This is called catastrophizing, and pretty much means, “making a mountain out of a molehill”. The more you can recognize these kinds of thoughts as they appear, the better chance you have at slowing them down before anxiety takes over.
Long-Term: Keep Yourself Balanced
Stress and anxiety can come about when we are feeling unbalanced in our lives.
You might feel overwhelmed if you are taking on too many responsibilities or doing things that aren’t aligned with your personal values and goals. If this resonates with you, try asking yourself: “what is really important to me in my life right now?”
Take some time to make a list of 5 to 10 things that bring you joy and balance, and then pick one or two to do each day. It doesn’t have to be complicated. Doing something as simple as getting outside for a walk can help tremendously.
Another thing you can do is free up some time in your schedule since busy schedules with no downtime can feed stress and anxiety. Take an honest look at how you spend your time, and then prioritize that list into an “essential” list and a “nice-to-have” list. You might be surprised at how much time you have to do the things you love!
Long Term: Practice Mindfulness
One of the most helpful ways to face your long-term anxiety is with mindfulness practices. This means learning to acknowledge the pattern of your thoughts when they arise, but not letting them define you.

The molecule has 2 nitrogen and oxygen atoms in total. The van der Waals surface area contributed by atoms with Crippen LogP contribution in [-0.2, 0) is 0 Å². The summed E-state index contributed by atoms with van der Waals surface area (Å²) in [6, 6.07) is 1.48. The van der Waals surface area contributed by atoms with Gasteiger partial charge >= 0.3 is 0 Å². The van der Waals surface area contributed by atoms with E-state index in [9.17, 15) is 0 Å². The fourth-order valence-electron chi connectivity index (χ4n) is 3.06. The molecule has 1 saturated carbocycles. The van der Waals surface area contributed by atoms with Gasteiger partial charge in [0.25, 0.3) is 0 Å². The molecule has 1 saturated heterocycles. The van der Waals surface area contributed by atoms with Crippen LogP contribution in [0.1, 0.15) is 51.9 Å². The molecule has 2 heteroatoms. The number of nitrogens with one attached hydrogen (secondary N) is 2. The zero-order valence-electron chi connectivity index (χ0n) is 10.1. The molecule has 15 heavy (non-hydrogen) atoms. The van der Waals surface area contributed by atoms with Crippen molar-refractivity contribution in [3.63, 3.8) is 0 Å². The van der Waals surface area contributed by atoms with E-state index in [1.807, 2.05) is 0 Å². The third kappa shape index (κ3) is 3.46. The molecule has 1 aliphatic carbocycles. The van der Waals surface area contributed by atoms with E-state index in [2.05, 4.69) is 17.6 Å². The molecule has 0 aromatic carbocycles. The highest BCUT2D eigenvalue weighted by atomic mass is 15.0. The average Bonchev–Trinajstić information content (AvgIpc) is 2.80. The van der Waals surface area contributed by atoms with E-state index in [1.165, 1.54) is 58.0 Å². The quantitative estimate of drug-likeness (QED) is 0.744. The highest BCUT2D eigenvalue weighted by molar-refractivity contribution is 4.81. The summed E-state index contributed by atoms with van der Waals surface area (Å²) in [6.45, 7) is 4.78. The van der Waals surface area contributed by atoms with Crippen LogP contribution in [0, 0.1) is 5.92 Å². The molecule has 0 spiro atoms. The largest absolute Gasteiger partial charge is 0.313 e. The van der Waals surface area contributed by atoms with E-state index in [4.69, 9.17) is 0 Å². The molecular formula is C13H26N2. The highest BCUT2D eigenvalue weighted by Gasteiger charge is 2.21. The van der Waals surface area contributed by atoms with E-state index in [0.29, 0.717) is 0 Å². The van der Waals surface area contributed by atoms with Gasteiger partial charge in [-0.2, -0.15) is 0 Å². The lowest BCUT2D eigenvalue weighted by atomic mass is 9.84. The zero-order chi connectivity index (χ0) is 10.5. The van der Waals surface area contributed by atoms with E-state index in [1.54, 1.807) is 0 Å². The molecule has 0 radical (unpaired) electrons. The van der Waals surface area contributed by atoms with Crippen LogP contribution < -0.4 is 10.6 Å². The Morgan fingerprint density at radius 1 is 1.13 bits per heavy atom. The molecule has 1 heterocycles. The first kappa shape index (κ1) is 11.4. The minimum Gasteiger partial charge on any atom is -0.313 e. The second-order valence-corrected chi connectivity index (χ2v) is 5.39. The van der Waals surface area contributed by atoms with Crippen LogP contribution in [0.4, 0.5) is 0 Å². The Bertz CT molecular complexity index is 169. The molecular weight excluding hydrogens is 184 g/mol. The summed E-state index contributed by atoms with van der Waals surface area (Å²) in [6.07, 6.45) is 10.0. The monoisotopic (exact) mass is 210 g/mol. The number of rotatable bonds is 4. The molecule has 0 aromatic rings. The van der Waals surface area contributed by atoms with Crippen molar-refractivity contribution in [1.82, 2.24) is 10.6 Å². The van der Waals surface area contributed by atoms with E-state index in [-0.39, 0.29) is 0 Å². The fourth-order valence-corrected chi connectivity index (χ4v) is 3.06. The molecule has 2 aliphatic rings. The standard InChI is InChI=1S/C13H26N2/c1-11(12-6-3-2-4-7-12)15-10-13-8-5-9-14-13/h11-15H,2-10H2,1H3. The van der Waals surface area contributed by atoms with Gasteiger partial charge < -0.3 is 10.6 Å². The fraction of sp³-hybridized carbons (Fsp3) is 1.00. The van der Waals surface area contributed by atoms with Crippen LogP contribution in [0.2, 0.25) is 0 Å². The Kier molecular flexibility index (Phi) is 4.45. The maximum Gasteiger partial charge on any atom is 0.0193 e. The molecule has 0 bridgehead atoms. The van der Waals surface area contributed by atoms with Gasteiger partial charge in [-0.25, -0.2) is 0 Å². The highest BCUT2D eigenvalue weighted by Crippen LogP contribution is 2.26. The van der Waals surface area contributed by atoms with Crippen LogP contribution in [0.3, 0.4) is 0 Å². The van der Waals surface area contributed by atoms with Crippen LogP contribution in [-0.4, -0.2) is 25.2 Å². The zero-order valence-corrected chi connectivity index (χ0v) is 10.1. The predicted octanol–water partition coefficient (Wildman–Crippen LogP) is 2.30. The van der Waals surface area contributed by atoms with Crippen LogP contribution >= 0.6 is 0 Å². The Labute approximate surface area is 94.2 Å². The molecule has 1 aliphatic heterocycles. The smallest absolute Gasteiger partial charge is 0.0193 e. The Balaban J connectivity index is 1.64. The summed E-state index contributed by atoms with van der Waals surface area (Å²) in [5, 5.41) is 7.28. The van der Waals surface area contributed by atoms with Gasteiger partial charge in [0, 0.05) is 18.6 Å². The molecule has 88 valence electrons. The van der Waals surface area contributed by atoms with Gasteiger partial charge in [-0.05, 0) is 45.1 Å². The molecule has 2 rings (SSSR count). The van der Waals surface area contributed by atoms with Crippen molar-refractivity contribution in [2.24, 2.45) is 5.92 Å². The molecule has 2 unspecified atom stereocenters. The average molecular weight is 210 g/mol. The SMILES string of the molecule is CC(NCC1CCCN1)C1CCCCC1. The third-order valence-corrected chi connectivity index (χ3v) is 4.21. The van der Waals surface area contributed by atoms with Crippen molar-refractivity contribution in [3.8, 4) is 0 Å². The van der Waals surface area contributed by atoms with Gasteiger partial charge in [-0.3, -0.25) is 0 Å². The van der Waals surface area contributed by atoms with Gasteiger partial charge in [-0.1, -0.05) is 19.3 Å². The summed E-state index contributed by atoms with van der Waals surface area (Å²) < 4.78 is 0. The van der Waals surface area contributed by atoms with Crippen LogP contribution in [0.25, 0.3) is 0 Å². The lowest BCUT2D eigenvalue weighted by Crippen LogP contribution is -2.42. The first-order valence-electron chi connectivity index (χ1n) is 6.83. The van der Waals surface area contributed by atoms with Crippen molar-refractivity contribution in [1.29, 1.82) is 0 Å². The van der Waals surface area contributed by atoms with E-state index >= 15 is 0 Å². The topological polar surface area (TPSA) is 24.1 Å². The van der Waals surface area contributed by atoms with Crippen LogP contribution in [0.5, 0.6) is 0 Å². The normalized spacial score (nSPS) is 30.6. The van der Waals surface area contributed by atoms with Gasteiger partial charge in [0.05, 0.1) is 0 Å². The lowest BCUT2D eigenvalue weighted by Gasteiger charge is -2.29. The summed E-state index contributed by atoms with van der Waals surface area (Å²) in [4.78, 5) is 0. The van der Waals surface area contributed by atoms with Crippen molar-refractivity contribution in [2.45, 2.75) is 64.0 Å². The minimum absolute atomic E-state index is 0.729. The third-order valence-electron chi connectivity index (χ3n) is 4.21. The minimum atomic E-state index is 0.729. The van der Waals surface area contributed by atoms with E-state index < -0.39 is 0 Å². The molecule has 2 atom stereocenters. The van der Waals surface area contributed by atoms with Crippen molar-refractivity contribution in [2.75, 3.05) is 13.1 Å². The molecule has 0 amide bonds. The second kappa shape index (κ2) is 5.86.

By taking a step back and observing your anxiety in this way, you can choose how to respond instead of automatically reacting to anxious thoughts. It takes practice but is well worth it if you can master it.
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Long-Term: Get Support From Others
It can be hard to face anxiety alone, which is why it is helpful to get support from others. However, seeking help in person isn’t always possible or practical.
If you are feeling overwhelmed with your anxiety, try confiding in someone you love by email or text– sometimes this makes a big difference overnight.
If not, there are many other ways to get support from others, such as:
- Joining a local or online group for people who face similar problems. Finding like-minded individuals can make it easier to share and receive support.
- Seeking therapy or counseling. Professionals can help you identify and challenge your negative thoughts, which can be a key step in overcoming anxiety.
- Volunteering. Doing something for others with a focus on selfless service can help shift your perspective when you are feeling down in the dumps.
The Bottom Line
Dealing with anxiety and stress does take time and effort, but it doesn’t have to be overwhelming. Finding ways to ease this anxiety that work for you is the best place to start and can make all the difference in your day.
This article is intended for general informational purposes only and does not address individual circumstances. It is not a substitute for professional advice or help and should not be relied on to make decisions of any kind. Any action you take upon the information presented in this article is strictly at your own risk and responsibility!
- Relaxation techniques: Breath control helps quell errant stress response (2020, harvard.edu)
- The effect of progressive muscle relaxation on daily cortisol secretion (2015, nih.gov)
- Understand Anxiety and Depression (n.d., adaa.org)